Dr. Bryan’s career path is a testament to her unwavering passion and curiosity for astronomy. From an early interest in dark matter and dark energy, she embarked on a dynamic journey through various research experiences during her undergraduate years. The pivotal moment came in her freshman astronomy class: “We were told that we would get an automatic A if we used the campus telescope to detect a transit. […] This was in Boston, the weather was terrible, but groups of us were just at the telescope every single night, trying to find a transit because we were highly motivated at that point,” she recounts.

Undeterred by the ups and downs of undergrad life, Dr. Bryan discovered her true calling in exoplanet research and decided to pursue it further in graduate school at Caltech. Reflecting on her advisor, Dr. Heather Knutson, she acknowledges, “Grad school, I think, is not easy for a lot of people, but she was such an amazing advisor. I’m extremely grateful to have worked with her.”

Throughout her journey, though, she consistently asked herself, “Is it worth it?” Her resounding “yes” underscores her commitment to the love of research and teaching. She recognizes the inherent challenges in academia, stating, “It’s really competitive, it’s very individualistic. And that can create some, I think, unhealthy cultures and environments that’s important to think about and work on.” Navigating through grad school and a postdoc at Berkeley, Dr. Bryan encourages others to continually assess if the academic path aligns with their values. As she puts it, “Sometimes it seems like just staying in academia is sort of the path of least resistance. But I think it was important to ask […] you love what you’re doing, but is it worth some of the compromises? […] You can love this work and not have it be the right choice for you and that’s okay.” In her current role as a professor in Toronto, she acknowledges the chaotic nature of her responsibilities but finds joy and satisfaction in the choices she has made. However, she recognizes that the academic path may not be suitable for everyone and encourages individuals to prioritize their well-being and happiness: “Your work isn’t going to be okay if you’re not okay. […] So I think prioritizing and thinking about what you need to be okay and mental health resources. I think a lot of grad programs are now really good about funding that, and I definitely took advantage of that in grad school and postdoc and faculty. I think it’s just so important to prioritize. […] Personal well-being should never be the second priority. You come first, your well-being comes first. And work will come from that.”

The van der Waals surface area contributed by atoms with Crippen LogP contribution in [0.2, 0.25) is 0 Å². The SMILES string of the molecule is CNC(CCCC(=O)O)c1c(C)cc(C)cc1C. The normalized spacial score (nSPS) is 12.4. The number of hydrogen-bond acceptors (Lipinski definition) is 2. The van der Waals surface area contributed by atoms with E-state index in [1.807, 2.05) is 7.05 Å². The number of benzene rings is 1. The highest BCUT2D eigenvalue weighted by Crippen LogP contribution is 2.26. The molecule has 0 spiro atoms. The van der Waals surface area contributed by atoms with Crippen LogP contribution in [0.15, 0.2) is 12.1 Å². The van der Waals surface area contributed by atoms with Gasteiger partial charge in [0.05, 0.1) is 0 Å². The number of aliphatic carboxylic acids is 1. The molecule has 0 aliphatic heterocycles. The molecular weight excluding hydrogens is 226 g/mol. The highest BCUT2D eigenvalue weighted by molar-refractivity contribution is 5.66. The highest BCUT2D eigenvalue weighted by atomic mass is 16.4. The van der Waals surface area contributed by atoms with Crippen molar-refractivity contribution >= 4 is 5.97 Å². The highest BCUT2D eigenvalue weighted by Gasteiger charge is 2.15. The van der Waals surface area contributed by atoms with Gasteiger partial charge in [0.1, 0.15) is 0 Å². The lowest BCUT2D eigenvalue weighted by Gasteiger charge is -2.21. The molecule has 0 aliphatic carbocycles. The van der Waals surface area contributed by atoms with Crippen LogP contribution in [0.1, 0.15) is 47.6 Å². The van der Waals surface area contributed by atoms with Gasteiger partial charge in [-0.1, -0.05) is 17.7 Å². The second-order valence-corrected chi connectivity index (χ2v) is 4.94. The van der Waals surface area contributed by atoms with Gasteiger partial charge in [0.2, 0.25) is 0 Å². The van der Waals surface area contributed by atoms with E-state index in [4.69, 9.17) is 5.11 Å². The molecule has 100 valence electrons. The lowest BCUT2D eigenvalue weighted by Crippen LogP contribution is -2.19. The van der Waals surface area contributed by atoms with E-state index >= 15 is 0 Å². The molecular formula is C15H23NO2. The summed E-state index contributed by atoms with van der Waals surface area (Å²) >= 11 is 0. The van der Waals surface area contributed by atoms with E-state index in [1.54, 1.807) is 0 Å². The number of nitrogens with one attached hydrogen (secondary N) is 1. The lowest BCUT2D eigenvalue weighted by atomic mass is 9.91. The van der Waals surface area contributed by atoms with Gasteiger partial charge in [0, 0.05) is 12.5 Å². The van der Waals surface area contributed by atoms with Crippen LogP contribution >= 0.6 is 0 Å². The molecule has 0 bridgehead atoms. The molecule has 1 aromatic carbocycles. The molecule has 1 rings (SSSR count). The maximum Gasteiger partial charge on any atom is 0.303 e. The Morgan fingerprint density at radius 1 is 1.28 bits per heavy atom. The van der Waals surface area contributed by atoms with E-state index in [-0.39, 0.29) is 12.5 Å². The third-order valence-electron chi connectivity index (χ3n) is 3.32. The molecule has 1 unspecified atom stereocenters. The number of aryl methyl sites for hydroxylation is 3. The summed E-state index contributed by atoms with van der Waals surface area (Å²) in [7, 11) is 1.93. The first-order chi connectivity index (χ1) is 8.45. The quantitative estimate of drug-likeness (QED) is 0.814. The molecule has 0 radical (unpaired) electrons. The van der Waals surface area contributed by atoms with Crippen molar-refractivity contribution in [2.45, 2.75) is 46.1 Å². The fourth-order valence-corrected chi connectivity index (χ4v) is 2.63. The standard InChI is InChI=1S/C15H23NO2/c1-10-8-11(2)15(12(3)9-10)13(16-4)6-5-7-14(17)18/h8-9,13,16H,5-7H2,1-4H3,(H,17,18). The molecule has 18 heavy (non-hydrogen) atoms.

In a candid conversation about mental health strategies for early career researchers, Dr. Bryan shared valuable insights and personal experiences, emphasizing the importance of work-life balance, maintaining connections with peers, and prioritizing well-being. For Dr. Bryan, a crucial aspect of navigating the often isolating academic space is having friends within the field who understand the unique stressors. She highlights the individualistic nature of academia and the potential struggle to separate self-worth from performance. Having friends provide frequent reality checks becomes a cornerstone for maintaining sanity, as they reassure one another of their competence and value.

Dr. Bryan’s wise words serve as a reminder for early career researchers to listen to their bodies, nurture meaningful connections, and recognize that their well-being is not a secondary consideration but a fundamental prerequisite for success.

To hear more about planets, be sure to attend Dr. Bryan’s Plenary Lecture at 11:40 AM CT on Wednesday, January 10 at #AAS243!


Astrobite edited by: Lili Alderson

Featured image credit: American Astronomical Society

About Sabina Sagynbayeva

I'm a graduate student at Stony Brook University and my main research area is planet formation. I'm currently working on planetary migration using hydrodynamical simulations. I'm also interested in protoplanetary disks but nearly any topic related to planets is fascinating to me! In addition to doing research, I'm also a singer-songwriter. I LOVE writing songs, and you can find them on any streaming platform.